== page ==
Borders to be torn DOWN as Qld records deadliest day of pandemic

The Gold Coast borders are coming down earlier than planned, in order to free up vital police resources as Queensland approaches the peak of the Omicron variant.

From 1.00 am on Saturday January 15 all the barricades will come down and border passes won’t be necessary any longer.

Premier Annastacia Palaszczuk has thanked the police for their assistance on the border over the last several months.


“The borders will be coming down, from 1am (on Saturday), anyone coming domestically across into Queensland, either by our road or by air, they do not have to show that they have had their border pass.

“They don’t have to show that they have had a rapid antigen test but this is the time and the time is now right as we head towards hitting that 90% next week,” Premier Palaszczuk said. 

However, the international travel arrangements remain in place for at least a little while longer.

“In terms of international travel, we will wait until that is formally declared on 90% but we need to take this step today and I think every Queensland ones to thank the men and women, especially a police service,” Premier Palaszczuk said. 

While we’re letting in unvaccinated people into the state, the Queensland Health Minister says other restrictions such as entry to hospitality venues must still remain in place.

“We should assume that anyone travelling around Australia domestically could have the virus and so it is a lot less important to worry about where people are coming from around Australia and much more importantly, about where they are going.

“And that is why our restrictions around who can access certain venues and events remain because we are still wanting to make sure that only fully vaccinated people are entering those values and those events that are more likely to see faster transmission happening and where those people have travelled from around Australia,” Minister Yvette D’Ath said.

Police report processing 3.3 million online border pass declarations.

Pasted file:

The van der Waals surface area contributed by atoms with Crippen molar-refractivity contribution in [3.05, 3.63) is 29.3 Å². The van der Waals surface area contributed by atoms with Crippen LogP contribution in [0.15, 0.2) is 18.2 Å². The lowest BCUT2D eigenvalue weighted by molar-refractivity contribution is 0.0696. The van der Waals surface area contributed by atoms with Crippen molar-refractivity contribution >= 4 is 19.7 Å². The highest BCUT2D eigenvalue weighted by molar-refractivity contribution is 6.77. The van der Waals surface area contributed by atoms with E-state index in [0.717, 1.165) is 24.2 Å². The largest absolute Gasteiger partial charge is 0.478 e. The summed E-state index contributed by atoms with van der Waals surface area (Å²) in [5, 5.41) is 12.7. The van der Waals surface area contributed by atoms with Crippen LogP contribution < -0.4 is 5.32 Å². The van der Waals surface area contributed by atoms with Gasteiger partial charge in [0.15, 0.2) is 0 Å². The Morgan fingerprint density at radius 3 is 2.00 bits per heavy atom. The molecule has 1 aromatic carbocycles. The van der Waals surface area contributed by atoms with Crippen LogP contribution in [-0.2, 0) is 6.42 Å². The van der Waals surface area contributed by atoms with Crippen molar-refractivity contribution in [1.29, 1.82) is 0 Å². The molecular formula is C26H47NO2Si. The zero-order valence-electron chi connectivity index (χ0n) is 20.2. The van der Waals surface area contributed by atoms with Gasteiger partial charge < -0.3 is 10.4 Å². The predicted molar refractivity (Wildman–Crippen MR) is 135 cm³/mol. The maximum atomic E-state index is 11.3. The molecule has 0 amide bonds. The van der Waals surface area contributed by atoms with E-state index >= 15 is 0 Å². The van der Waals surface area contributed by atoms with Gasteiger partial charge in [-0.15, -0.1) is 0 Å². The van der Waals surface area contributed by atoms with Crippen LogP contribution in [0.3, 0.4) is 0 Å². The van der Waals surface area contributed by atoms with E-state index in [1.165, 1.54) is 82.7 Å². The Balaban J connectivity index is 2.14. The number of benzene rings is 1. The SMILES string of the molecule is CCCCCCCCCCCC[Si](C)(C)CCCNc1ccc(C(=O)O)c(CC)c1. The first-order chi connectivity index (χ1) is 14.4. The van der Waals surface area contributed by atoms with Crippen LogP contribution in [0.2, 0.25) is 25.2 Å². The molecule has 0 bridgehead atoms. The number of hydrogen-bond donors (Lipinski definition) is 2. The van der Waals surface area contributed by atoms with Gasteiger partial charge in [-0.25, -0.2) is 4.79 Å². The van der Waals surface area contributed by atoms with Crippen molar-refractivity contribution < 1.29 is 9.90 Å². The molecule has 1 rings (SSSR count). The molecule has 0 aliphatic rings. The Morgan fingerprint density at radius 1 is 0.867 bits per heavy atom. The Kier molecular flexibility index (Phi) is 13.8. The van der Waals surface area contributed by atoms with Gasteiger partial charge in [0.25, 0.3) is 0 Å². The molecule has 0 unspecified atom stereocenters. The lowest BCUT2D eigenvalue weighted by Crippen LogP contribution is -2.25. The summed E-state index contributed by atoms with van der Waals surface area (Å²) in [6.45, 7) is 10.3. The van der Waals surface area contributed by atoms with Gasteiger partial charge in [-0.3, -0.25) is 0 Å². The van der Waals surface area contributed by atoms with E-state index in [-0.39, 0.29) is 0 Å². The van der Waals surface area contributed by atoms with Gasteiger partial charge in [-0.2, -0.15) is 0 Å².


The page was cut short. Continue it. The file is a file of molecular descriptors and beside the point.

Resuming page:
Almost 36,000 cars were turned around at the road borders, while some 20,000 people were directed into quarantine from the road borders.

At the airports, police met almost 30,000 flights on arrival, checking 1.8 million passengers.

4,452 people were refused entry at the domestic airports.

Police Commissioner Katarina Carroll is pleased with today’s announcement and thanked the community for their patience.

“I welcome this announcement today, since the establishment of the first border checkpoint in March 2020, this has been a significant operation for the Queensland Police service.

“To protect the community emotionally from the elimination of COVID-19 but more recently in slowing the spread. 

“A sincere thank you to the community for their compliance and their patients in working with us over this time to ensure we have the proper safeguards in place to keep our communities safe,” Commissioner Carroll said.

It comes as Covid-19 cases continue ballooning across the state with another 14,914 cases pick up overnight.

It was also Queensland’s deadliest day since the beginning of the pandemic, with six people passing away over the last 24 hours.

Premier Annastacia Palaszczuk says this is the largest number of people that Queenslanders have lost during the pandemic.

“Can I please express my deepest sympathies to the families of the people who have passed away.

“This will be very difficult time for families at the moment.

“Unfortunately we are in a pandemic but it is a very sad day for of the pandemic,” Premier Palaszczuk said.

Chief Health Officer Doctor John Gerrard says ‘all have a difficult underlying medical conditions’.

“Three of them were in residential aged care. Five them were double vaccinated, one was unvaccinated and none had received a booster.

“Our thoughts are with their families and loved ones today,” Doctor Gerrard said at Thursday’s update.